Indiana Harbor Belt Railroad Company
Beautifully engraved antique bond certificate from the Indiana Harbor Belt Railroad Company dating back to the early 1900's. This document, which is signed by the company Vice President and Secretary, was printed by the American Bank Note Company and measures approximately 13 3/4" (w) by 9 1/2" (h).
Nice vignette shows a passenger train steaming down the tracks.
The images presented are representative of the piece(s) you will receive. When representative images are presented for one of our offerings, you will receive a certificate in similar condition as the one pictured; however dating, denomination, certificate number and issuance details may vary.
The Indiana Harbor Belt Railroad was formed in 1907. The Chicago Junction Railway, a New York Central affiliate, had leased the East Chicago Belt Railroad and the Terminal Railroad in 1898, and had bought the Chicago, Hammond & Western Railroad in 1896. In October of 1907, the ECB's lease was dissolved, and it then acquired the CJ's interest in CH&W and assumed control of the Terminal Railroad as well. The new company was named the Indiana Harbor Belt Railroad. Although not a signatory, the New York Central provided the financial backing and quietly orchestrated the entire transaction, reserving trackage rights over all routes of the new railroad.
Shortly after the Harbor was formed, NYC leased to IHB the northernmost seven miles of the Chicago, Indiana & Southern. The CI&S originated at the Indiana Harbor lakefront and ran south through Gibson, where it crossed what is now the IHB main, to the Nickel Plate crossing at Osborn. The segment extending from the lakefront to Highland (crossing of the Erie Railroad) a few miles south of Osborn was leased to the Harbor. The IHB has operated it ever since and is now known as the Kankakee Line. South of Highland, CI&S extended to Danville, Illinois, and ultimately via connection with another NYC property to Cairo at the southern tip of Illinois. Traffic on the Harbor's portion was heavy enough to warrant double-tracking, which exists to this day. The Harbor then expanded its reach into the steel-making area along the lakefront by obtaining trackage rights from the Elgin, Joliet & Eastern and the Pennsylvania Railroad. The EJ&E and the Pennsy in turn were granted rights over IHB, enabling the J to reach Franklin Park and PRR to access the stockyards via the Terminal line. IHB also acquired a branch line across Wolf Lake on the Illinois-Indiana border to PRR's Colehour Yard at the lakefront, and in addition extended the ECB track further east to reach the Cudahy packing plant in East Chicago.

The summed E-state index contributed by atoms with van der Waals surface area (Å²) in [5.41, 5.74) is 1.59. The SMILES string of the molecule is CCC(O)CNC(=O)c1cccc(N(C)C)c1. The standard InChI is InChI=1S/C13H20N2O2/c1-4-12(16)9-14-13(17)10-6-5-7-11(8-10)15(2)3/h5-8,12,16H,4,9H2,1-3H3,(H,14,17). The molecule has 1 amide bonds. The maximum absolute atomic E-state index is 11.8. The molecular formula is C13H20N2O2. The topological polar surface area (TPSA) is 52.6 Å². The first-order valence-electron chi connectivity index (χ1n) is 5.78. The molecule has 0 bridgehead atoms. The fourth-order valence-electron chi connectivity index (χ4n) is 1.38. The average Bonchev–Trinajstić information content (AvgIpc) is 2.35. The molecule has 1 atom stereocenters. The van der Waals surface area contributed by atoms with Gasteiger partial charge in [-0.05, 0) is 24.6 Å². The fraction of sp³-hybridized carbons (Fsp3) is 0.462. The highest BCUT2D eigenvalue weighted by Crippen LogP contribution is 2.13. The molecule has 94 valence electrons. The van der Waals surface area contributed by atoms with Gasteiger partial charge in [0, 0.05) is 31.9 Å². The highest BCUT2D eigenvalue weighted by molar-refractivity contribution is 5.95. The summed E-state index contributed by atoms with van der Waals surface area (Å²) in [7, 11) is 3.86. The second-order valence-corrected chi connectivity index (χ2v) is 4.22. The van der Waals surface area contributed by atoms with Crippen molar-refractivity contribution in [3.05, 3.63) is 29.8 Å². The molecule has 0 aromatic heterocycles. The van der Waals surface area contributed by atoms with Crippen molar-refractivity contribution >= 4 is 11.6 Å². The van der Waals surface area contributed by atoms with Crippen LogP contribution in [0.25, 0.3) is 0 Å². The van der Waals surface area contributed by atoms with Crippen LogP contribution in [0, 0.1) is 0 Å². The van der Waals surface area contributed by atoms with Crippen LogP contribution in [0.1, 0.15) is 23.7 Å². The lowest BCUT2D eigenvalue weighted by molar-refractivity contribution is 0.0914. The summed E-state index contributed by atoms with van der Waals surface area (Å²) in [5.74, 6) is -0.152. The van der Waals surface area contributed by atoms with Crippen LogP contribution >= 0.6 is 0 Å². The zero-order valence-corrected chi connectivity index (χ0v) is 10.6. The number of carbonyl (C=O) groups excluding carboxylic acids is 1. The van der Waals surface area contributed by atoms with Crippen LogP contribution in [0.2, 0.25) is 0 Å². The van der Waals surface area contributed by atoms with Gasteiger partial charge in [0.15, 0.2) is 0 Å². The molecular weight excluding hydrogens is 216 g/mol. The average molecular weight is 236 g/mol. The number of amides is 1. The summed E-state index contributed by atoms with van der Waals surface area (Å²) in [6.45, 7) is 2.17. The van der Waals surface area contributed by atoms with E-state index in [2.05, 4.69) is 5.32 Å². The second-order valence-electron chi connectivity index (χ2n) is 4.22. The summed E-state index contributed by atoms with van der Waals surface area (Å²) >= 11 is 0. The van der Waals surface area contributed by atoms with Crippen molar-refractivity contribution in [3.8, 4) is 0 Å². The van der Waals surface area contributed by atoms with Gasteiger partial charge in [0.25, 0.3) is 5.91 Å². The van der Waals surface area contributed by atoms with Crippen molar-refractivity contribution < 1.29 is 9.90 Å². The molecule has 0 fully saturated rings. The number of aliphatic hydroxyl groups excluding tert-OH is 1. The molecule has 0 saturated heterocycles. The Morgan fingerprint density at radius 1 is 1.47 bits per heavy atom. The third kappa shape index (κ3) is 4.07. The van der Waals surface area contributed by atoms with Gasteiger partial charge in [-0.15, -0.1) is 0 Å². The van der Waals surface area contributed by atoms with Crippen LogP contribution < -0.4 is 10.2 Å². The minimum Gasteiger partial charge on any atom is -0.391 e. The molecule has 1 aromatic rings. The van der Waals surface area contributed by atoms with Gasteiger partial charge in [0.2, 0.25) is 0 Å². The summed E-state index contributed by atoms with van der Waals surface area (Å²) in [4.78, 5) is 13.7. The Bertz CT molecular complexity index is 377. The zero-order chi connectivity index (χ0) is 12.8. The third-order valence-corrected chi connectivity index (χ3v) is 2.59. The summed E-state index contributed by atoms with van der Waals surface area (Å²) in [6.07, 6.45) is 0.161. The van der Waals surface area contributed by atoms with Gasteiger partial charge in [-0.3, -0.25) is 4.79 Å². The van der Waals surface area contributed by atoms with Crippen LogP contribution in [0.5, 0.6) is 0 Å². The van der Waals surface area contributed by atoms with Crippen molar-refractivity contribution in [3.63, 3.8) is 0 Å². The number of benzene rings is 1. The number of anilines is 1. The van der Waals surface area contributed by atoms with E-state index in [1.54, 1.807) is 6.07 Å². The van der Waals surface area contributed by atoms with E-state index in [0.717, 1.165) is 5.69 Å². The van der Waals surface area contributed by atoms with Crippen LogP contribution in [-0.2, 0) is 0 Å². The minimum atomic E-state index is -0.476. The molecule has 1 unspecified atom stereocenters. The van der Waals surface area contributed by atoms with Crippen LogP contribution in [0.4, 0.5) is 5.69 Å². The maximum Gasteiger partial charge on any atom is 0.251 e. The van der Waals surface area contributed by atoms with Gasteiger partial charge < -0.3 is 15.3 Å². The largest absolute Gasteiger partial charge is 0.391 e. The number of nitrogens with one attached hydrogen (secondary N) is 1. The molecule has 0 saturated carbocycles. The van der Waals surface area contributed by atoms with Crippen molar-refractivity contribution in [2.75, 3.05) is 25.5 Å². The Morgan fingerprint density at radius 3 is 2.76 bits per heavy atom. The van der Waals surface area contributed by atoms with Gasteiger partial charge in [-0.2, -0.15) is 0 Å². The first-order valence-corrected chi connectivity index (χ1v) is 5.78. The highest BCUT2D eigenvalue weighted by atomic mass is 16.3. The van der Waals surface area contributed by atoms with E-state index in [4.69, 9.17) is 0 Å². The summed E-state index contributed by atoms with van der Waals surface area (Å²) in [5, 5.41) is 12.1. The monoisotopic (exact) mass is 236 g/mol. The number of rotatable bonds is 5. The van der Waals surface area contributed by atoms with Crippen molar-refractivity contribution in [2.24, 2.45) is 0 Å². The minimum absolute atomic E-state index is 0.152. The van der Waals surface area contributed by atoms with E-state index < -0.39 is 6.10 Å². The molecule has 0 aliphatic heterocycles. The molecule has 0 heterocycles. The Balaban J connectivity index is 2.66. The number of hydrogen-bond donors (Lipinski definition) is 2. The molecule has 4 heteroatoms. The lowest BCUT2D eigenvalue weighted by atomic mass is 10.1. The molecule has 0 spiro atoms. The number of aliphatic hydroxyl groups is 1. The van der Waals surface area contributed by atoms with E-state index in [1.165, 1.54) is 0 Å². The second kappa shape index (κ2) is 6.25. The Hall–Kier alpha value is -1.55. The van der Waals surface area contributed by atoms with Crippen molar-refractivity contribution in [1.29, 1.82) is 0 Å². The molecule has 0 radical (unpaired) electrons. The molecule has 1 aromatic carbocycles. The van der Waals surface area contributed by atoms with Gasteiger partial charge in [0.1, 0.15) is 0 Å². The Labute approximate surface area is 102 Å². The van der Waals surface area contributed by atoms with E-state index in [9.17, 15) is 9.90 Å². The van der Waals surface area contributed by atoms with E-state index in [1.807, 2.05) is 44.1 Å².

A final piece of the Harbor puzzle was the another NYC venture known as the Gary & Western, built around the time U.S. Steel's enormous Gary Works was constructed. It extended east from Ivanhoe on the west side of Gary, Indiana, running through the central part of the city on an elevation. On Gary's east side it turned north toward the steel mill and then headed east again near the lakefront. Here, it connected to a segment of a Chicago, Indiana & Southern line that ran to what is now Burns Harbor, Indiana. Both the G&W and the CI&S route were owned by New York Central, but the Harbor operated them. They served several industries in Gary, and also hauled sand and other bulk commodities from the Burns Harbor area. When CI&S was folded into the New York Central System in 1914, the Harbor leased the G&W/CI&S route from the Central.